I guess I am still fixated on the post from yesterday about how so many very sparsely populated States in the U.S. now have so much power. It seems that our country is quite out of balance right now as a result of past decisions. Maybe it is time to revisit some of that stuff. Being that I am the fool who rushes in where angels fear to tread I will take a stab at this. If you want to call this the Walters’ Doctrine go ahead. I will take the blame for all of it. Here is my list of things that need to change: More…
Business has picked up. Yet American companies are too nervous to step up hiring. The economy seems so gripped by uncertainties that many employers have decided to manage with the staff they have. They aren’t convinced their customer demand will keep growing. Or they worry that Europe’s festering debt crisis could infect the global economy. Or they aren’t sure what Congress will do, if anything, about taxes and spending in coming months.
This kind of sounds like a catch-22 doesn’t it? Employers won’t hire until the economy comes back but consumers can’t buy until they get jobs. I think the way this is usually broken is for some brave souls to just start bringing employees that they have previously laid off instead of asking their current employees to work more and more overtime.
But of course some companies spin it that they can’t hire because of some federal tax policy. I got a dose of that in our local paper it went something like this:
Although the tax would not go into effect until 2013, it has already caused Boston Scientific to build a $35 million research and development center in Ireland, instead of the U.S., while Cook Medical has changed its plans to build a medical device factory annually in the U.S.
The above statement came from the two mentioned medical device companies that have facilities in our small town. They are the major employer in our county and therefore have a tremendous amount of power in this area. Of course the local paper prints pretty much what they were given by the lobbying group representing these companies. The trouble with all the above quote is that the proposed tax is placed on the end-user and has nothing to do with profits or any other financial matters to the two companies! There is absolutely no reason to build a R&D facility in Ireland because of this 2.3% tax on the end-user. The tax will also not result in decreased sales of these medical device (primarily catheters) so shutting down plans to build additional factories makes no sense either.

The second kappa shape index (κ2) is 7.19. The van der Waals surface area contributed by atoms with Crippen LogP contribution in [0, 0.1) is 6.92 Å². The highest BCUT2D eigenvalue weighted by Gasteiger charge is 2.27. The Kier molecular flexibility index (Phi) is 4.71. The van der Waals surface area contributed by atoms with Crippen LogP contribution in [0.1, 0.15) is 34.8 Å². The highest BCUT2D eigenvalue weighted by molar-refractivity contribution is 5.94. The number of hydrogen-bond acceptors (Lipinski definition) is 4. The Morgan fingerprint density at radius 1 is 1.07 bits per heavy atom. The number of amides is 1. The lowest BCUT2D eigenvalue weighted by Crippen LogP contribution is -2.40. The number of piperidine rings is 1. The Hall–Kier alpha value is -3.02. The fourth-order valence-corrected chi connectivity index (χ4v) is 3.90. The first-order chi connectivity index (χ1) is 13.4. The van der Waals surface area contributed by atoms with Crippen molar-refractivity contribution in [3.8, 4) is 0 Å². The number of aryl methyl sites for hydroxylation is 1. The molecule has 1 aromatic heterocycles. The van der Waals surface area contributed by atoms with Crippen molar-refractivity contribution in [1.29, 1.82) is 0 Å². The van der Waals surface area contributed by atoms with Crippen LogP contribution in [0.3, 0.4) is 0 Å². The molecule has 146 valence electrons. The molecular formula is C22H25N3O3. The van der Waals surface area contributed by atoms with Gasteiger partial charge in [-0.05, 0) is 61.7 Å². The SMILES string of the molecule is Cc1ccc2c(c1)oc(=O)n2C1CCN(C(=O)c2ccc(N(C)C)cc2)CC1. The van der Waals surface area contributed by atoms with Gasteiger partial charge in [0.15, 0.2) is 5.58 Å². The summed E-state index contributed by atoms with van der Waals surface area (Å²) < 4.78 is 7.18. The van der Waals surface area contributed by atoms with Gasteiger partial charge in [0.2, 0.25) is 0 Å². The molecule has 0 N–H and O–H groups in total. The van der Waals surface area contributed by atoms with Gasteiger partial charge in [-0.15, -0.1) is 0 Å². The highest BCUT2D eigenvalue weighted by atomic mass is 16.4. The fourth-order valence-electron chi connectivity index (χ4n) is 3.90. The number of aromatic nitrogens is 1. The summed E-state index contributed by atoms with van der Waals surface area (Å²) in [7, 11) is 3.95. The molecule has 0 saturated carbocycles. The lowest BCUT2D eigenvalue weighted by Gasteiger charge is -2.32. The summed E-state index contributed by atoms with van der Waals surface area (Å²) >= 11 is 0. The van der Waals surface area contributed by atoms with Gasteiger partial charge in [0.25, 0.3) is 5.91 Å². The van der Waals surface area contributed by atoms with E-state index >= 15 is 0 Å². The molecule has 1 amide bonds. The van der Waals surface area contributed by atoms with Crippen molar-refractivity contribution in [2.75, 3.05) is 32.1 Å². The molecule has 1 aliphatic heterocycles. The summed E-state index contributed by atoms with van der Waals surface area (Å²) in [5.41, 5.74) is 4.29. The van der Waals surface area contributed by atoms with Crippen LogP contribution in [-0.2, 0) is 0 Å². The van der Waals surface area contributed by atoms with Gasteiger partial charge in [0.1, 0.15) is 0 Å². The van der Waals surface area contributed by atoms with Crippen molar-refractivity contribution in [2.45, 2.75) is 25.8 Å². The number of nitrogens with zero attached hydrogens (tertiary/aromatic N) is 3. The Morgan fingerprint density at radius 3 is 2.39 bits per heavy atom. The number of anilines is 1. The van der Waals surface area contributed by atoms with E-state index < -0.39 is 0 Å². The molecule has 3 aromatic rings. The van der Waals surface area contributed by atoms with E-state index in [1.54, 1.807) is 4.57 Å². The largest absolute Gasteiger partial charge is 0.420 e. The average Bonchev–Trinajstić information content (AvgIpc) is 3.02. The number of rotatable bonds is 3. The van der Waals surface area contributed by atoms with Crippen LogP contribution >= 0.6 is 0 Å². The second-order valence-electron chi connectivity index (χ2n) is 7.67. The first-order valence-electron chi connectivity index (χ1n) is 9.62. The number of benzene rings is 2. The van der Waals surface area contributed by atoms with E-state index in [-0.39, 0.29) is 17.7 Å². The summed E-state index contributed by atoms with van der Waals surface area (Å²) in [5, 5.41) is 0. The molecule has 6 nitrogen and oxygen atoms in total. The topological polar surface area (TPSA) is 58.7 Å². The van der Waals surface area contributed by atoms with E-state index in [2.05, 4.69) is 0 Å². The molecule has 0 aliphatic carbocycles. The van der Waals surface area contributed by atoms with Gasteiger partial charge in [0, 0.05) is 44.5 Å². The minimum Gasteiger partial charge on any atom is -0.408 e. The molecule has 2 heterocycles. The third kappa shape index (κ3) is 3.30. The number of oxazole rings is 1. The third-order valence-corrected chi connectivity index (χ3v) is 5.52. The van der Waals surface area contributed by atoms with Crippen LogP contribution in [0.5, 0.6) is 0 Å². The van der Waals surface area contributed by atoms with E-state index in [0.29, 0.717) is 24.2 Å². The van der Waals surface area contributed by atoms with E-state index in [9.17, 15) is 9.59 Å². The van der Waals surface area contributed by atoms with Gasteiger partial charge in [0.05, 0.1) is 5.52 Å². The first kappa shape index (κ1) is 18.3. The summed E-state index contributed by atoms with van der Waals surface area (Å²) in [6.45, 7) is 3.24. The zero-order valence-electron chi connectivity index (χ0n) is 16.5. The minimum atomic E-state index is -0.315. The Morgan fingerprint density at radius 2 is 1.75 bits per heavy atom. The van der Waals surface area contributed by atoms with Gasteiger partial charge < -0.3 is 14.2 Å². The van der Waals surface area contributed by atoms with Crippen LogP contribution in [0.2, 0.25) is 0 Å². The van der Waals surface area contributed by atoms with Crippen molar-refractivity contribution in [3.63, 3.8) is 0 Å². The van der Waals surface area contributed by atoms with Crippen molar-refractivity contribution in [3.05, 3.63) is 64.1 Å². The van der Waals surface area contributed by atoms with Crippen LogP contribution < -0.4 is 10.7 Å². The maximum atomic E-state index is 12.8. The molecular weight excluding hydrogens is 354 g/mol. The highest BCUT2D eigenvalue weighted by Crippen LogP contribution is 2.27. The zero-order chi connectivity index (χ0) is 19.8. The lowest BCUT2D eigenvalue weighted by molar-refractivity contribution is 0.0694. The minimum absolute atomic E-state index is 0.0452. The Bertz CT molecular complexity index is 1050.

Lobbying is quickly becoming one of the leading employers in this country. Of course the purpose of the lobby is to gain the maximum advantage for the company you represent. So when you decide to build a facility in a foreign company primarily because of cheaper labor you make sure that the decision to do that is placed on someone else and that is usually the government. When your estimates that you will build a new factory every year is changed due to competition or other sources then you make sure someone else gets the blame for your erroneous decisions.
The troubling thing about all of this is that our media seems just too lazy or just too understaffed to report the real causes for outsourcing jobs. They just take the lobbying handout and print it verbatim. I’m sure for our small paper they don’t want to be on the receiving end of what retribution might follow if they go against the company handout. In the past we have depended on the media to get to the bottom of these types of things but sadly that doesn’t happen anymore…
Another chink in the armor of the current Roman empire…
Polls show that Americans hold a very low opinion of Wall Street, and a damning public letter of resignation from a Goldman Sachs executive could only amplify that perception.
I don’t understand why half or more of the country vote the Republican ticket. Isn’t that the party that wants to hand America over to the CEOs? They seem to think that if we only got out of the way of corporate America everything would be great. Have all these folks been living in caves the last couple of decades? Can’t they see the mess that corporate America has handed over to us time and time again?
“Wall Street is not doing a very good job of explaining its importance to the economy and the good it does,” says public relations executive Richard Torrenzano of the Torrenzano Group and a former spokesman for the New York Stock Exchange.
As shown by the quote above one thing that Wall Street is very good at is spinning. They can put a spin on just about anything. Yes, Wall Street does good if they are kept in their place by a regulatory structure but it seems that if they are unfettered the mantra of profit and greed overwhelm too many of them. Just look at our history to see many examples of that.
It is a mystery to me as to why so many I’m sure well meaning folks put all their eggs in the Republican basket. I’m not saying that the Democrats are that much better but if we took our eggs out of either basket maybe those folks in Washington would start listening to what we have to say. Right now they are just too busy trying to find ways to stifle any ideas, no matter how much they might benefit us folks in the hinterland, that the other party proposes.